In a 5-4 decision on the final day of the 2017-2018 term, the U.S. Supreme Court ruled today that the First Amendment prohibits public sector entities from collecting fees from non-union members. This decision is a significant blow to public sector labor organizations across the country, which rely on these fair share fee arrangements as a significant source of revenue.
But this decision will have an impact far beyond public employers. By severely weakening the ability of public sector unions to raise funds, it could also signal an end to the continued assault on all employers—both public and private—through union-sponsored legislation at both the state and local level (Janus v. AFSCME, Council 31).
“Fair Share” Fees, Explained
“Fair share” fees—sometimes known as “agency shop” fees—are paid by those public sector employees who choose not to belong to a union but are still covered by a collective bargaining agreement. Unions justify these fees as a way to eliminate “free riders.”
In practice, employees who choose not to join a union are nevertheless compelled to pay mandatory fees to finance the union’s efforts to collective bargaining, administer the collective bargaining agreement, arbitrate grievances, and otherwise “represent” employees. The infamous 1977 Supreme Court case, Abood v. Detroit Board of Education, ensured the legality of state laws requiring such payments in the public sector.
Third Time’s The Charm? A Brief Review Of Recent Efforts To Overturn Abood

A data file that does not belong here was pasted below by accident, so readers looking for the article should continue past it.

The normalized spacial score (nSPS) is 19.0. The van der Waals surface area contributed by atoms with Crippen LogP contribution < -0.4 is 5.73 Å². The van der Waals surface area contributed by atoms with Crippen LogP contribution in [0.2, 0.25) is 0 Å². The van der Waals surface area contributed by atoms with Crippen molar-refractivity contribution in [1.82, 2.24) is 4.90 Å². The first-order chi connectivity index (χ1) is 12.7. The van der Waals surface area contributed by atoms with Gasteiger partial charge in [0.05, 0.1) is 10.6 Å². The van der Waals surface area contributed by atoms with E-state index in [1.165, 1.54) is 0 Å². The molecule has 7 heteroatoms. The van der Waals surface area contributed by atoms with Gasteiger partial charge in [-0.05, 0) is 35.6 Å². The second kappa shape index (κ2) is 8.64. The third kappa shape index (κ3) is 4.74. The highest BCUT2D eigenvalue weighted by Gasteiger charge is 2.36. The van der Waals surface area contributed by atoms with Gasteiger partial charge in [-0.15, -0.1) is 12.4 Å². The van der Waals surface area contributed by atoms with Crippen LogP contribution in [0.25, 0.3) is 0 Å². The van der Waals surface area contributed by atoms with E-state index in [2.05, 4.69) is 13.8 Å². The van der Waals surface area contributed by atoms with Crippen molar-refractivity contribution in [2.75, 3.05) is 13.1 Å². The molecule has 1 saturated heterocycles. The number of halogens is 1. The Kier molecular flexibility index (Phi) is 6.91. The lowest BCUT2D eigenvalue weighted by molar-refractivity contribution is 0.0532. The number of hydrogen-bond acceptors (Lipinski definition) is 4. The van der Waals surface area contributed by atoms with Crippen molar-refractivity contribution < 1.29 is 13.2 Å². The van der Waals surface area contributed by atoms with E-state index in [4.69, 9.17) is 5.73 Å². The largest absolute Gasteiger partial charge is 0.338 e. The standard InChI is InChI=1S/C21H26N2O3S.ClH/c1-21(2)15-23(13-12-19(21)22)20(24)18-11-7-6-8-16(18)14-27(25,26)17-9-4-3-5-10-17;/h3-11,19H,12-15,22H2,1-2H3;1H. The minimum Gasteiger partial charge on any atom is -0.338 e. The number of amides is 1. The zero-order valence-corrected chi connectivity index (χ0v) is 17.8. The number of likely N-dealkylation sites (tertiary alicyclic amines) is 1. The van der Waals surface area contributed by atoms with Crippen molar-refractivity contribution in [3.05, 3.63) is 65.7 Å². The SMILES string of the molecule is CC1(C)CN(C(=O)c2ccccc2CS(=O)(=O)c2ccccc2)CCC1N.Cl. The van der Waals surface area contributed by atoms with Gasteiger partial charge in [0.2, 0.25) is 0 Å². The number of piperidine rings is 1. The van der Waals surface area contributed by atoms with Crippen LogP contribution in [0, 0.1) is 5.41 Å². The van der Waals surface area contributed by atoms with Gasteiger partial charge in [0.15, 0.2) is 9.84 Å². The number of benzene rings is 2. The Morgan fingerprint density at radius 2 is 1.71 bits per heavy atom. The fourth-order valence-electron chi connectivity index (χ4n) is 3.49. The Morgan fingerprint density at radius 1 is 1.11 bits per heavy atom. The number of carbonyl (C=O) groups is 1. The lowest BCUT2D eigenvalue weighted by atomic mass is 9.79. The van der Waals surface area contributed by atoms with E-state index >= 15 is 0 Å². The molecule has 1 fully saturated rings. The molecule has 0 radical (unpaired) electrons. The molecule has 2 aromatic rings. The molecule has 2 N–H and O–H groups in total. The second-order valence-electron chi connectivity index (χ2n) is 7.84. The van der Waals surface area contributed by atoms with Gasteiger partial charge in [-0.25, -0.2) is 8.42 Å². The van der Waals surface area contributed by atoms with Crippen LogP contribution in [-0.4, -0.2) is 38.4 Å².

Over the last five years, three significant cases have come to the Court involving the constitutionality of “agency fees,” each asking whether Abood should be overruled on First Amendment grounds. The first, 2014’s Harris v. Quinn, involved home health aides in the state of Illinois. Although the Court issued a 5-4 decision striking down mandatory fair share fees, the ruling only extended to the particular class of employees at issue. The silver lining, however, was that the Court’s opinion signaled a willingness to reconsider Abood on a much broader scale should a test case arise. With five sitting conservative Supreme Court Justices, such a case would potentially end agency shop fees altogether.
Two years later, in Friedrichs v. California Teachers Association, a group of California public school teachers brought just such a case. During the January 2016 oral arguments, all indications pointed towards the Court issuing a final blow for these arrangements, as the Court’s questioning focused on the constitutional justification—or lack thereof—of compelled payments to a labor organization. However, Justice Antonin Scalia’s death in February 2016 quashed the hopes of the challengers. Instead, in March 2016, the Court issued a terse, one-sentence per curiam decision upholding agency fee statutes by a 4-4 vote.
But once Neil Gorsuch was confirmed as the ninth Supreme Court Justice in early 2017, opponents of fair share arrangements sought another opportunity to bring the matter before the Court. They soon located what they hoped would be the vehicle for the final demise of agency shop fees: Janus v. AFSCME.